SEASONAL FLU VACCINE
Influenza (flu) is a highly infectious acute respiratory illness caused by the flu virus. Flu affects people of all ages. In a typical flu season, up to 500 people, mainly older people, die from flu in Ireland. Flu symptoms come on suddenly with a fever, muscle aches, headache and fatigue. This is different from a cold which is a much less severe illness compared to flu. A cold usually starts gradually with a sore throat and a blocked or runny nose. Symptoms of a cold are generally mild compared to flu
Flu is unpredictable. While anyone can catch flu, some people are more at risk of getting seriously ill or needing hospital treatment. Serious breathing complications can develop, including pneumonia and bronchitis, to which older people, younger children and those with certain chronic medical conditions are particularly susceptible. Pregnant women are also at increased risk of severe complications from flu. Flu can significantly increase the risk of premature birth and even stillbirth during pregnancy.
This year the seasonal (annual) flu vaccine protects against four common virus strains. The flu virus changes each year and this is why a new flu vaccine has to be given each flu season.
Getting the flu vaccine is the best way to protect yourself, and others from the flu. This year the free flu vaccine is recommended for you if you are in one of these groups:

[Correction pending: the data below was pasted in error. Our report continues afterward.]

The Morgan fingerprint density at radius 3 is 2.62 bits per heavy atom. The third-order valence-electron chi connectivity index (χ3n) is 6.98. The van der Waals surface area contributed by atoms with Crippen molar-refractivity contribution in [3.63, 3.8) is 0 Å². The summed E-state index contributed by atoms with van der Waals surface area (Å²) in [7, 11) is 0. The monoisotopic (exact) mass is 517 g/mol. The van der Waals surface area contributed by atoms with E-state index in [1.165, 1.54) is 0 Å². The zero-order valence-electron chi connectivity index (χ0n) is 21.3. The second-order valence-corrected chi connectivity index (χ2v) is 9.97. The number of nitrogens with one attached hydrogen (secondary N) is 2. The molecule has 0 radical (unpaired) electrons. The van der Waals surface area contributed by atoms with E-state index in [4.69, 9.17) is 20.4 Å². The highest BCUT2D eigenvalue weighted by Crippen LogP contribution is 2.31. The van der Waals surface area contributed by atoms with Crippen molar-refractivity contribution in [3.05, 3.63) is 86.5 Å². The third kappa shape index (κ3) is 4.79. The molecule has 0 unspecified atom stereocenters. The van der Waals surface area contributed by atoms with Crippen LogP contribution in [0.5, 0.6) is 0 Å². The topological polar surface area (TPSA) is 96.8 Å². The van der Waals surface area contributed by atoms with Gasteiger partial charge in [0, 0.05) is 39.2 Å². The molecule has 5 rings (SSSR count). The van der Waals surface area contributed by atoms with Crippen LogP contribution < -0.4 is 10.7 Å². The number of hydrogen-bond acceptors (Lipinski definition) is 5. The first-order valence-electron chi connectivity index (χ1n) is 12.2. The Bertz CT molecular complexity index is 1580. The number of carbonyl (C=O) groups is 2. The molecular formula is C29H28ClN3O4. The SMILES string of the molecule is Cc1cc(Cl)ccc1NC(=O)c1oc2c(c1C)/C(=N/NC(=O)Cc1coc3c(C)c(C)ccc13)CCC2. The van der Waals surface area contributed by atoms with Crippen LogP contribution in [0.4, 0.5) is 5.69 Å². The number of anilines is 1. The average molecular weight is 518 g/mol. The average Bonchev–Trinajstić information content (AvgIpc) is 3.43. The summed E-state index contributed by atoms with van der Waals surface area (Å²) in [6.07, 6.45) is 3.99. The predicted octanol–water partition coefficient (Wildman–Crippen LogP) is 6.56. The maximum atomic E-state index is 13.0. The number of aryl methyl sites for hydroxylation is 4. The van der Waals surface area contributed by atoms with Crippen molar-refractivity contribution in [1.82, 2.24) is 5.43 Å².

- Aged 65 years and over
- A health care worker
- A child aged 2 to 17 years
- At any stage of pregnancy
- People with certain medical conditions which put them at increased risk of complications from flu g. heart or lung disease
Vaccination should ideally be undertaken in autumn each year to be protected for the flu season. Flu vaccines have been given to millions of people worldwide and are very safe. The flu vaccine cannot give you the flu. It takes 10-14 days for the vaccine to start protecting you against flu.
Both flu and COVID-19 can cause serious illness. Flu and COVID-19 are caused by different viruses and the flu vaccine does not protect against COVID-19. It is important to get both the flu vaccine and the COVID-19 vaccine.
If you have had the COVID-19 vaccine you should still get the flu vaccine. You can get the flu vaccine at the same time as the COVID-19 vaccine.
The flu vaccine and administration are free from participating GPs and Pharmacies to those within the recommended groups. If you are a health care worker, you may be able to get the free flu vaccine at your place of work.
More information is available from your GP, Public Health Nurse or Pharmacist
www.hse.ie/flu provides details about flu vaccination, along with answers to any questions you may have about flu
If you are over 65 or have a long term medical condition you should also ask your doctor about the pneumococcal vaccine which protects against pneumonia, if you have not previously received it. You can get the flu vaccine at the same time as the pneumococcal vaccine.
Protect yourself. Protect others.